“Today’s official recognition of this airstrike having killed civilians has been a long time coming, and should have been made public previously. It is also a searing reminder of the immense difficulty families face in getting the loss of their loved ones recognized, even in cases in which there is ample evidence of civilian loss,” Azmat Khan told Airwars in an emailed comment.
“There is still information that the Coalition has refused to provide us, for example, the kind of aircraft and munitions used in this airstrike, as well as the reason why the Rezzo family homes were hit. We are also still awaiting the results of our Freedom of Information Act requests for the government’s own investigations into this incident.” Khan and Gopal’s major investigation into the incident is expected to publish in the near future.
Family members – while welcoming the official admission that their relatives were accidentally slain – remain angry that the process took so long. “Despite eyewitness testimony, a UN investigation, photographic evidence, and video footage of the strike that clearly demonstrated Coalition forces had hit two residential homes, the Pentagon did not count our family members as civilian victims and simply lumped them together with the death toll of Islamic State fighters,” says Professor Grewal. “The claim that our military air strike campaigns are precise is a dangerous and bloody myth.”
“We regret the unintentional loss of civilian lives resulting from Coalition efforts to defeat ISIS in Iraq and Syria and express our deepest sympathies to the families and others affected by these strikes,” the Coalition noted in its own press release.
Asked how the Coalition could have mistaken a family home for an ‘ISIS headquarters, a spokesman told Airwars: “ISIS uses many different types of structures to plan its terrorist activities. Many of which are residential homes taken from the people of Iraq and Syria.”
Backlog of allegations
The Rezzo admission is one of five new Mosul cases confirmed by the Coalition in its latest monthly civilian casualty report.
A Coalition strike on ‘an ISIS weapons manufacturing facility’ on January 30th 2017 is now thought to have unintentionallly killed one civilian in the building according to officials. Airwars understands that this event took place at Tanak neighbourhood, where up to 11 civilian deaths were reported by ISIL in a Coalition attack that day. Among those said by local monitors to have been slain were a young man Mustafa Mayser Mahmoud, his mother, and his father Mayser Mahmoud.
On February 6th the Coalition now says that “during a strike on ISIS fighters, it was assessed that three civilians were unintentionally injured when they entered the target area after the munition was released.” A similar attack against an ISIL truck bomb facility six days later also saw two civilians accidentally killed “when they entered the target area after the munition was released.”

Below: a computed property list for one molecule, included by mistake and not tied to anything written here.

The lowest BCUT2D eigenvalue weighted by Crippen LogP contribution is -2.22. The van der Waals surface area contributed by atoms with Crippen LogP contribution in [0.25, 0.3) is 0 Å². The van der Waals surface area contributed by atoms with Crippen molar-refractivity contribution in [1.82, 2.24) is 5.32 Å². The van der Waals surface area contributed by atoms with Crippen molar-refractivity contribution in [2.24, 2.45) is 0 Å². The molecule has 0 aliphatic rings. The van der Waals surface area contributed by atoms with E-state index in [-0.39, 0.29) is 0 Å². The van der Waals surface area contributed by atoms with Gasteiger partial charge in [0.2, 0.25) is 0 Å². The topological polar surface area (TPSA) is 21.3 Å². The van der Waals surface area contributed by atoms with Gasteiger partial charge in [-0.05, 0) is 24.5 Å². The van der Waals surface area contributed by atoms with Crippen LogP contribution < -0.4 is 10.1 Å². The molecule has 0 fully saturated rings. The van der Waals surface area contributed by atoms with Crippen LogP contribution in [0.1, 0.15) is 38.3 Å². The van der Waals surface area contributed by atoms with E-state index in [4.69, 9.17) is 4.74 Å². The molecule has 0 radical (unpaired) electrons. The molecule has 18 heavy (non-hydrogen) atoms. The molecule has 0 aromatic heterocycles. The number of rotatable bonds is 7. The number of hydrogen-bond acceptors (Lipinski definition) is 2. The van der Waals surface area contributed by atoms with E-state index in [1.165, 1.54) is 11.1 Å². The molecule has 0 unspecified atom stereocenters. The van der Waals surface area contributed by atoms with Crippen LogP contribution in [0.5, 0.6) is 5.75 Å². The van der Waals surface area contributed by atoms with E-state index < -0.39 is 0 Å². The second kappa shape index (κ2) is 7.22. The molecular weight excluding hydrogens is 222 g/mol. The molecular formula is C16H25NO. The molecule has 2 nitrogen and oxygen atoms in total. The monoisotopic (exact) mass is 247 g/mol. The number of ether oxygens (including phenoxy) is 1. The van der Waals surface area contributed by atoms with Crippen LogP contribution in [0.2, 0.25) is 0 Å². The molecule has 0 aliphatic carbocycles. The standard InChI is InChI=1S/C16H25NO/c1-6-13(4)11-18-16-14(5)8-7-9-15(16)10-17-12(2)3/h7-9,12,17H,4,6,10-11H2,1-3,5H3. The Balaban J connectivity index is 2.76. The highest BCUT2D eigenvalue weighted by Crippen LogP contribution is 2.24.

The previously-unknown fifth incident on February 16th, again on “an ISIS VBIED facility” – this time in West Mosul’s Ar Rabi neighbourhood – killed a further two civilians according to officials.
Airwars is currently seeking to ascertain whether all five newly confirmed events were, as on previous occasions, the result of US-only actions.
In a mark of how steeply civilian casualty allegations are now rising, the Coalition announced in its latest report that it is still assessing 36 additional claimed civilian casualty events for February – on top of six more incidents for the month it has already deemed ‘not credible.’ Even so, this record monthly tally of 45 events under investigation still represents only half of the 90 claimed cases for February so far tracked by Airwars.
The international alliance admits it is falling behind on claims, though insists it intends to work through all cases: “The Coalition does have a backlog of allegations it is currently waiting to assess, to include additional allegations brought to our attention by Airwars. Credibility assessments take time and manpower to complete thoroughly,” Colonel Scrocca said in an emailed statement.
“While the primary mission of the Coalition is to defeat ISIS in Iraq and Syria, we should not and will not rush through this process for the sake of expediency. We take this responsibility very seriously and will continue to scrupulously assess every single allegation to ensure a full accounting of our findings.”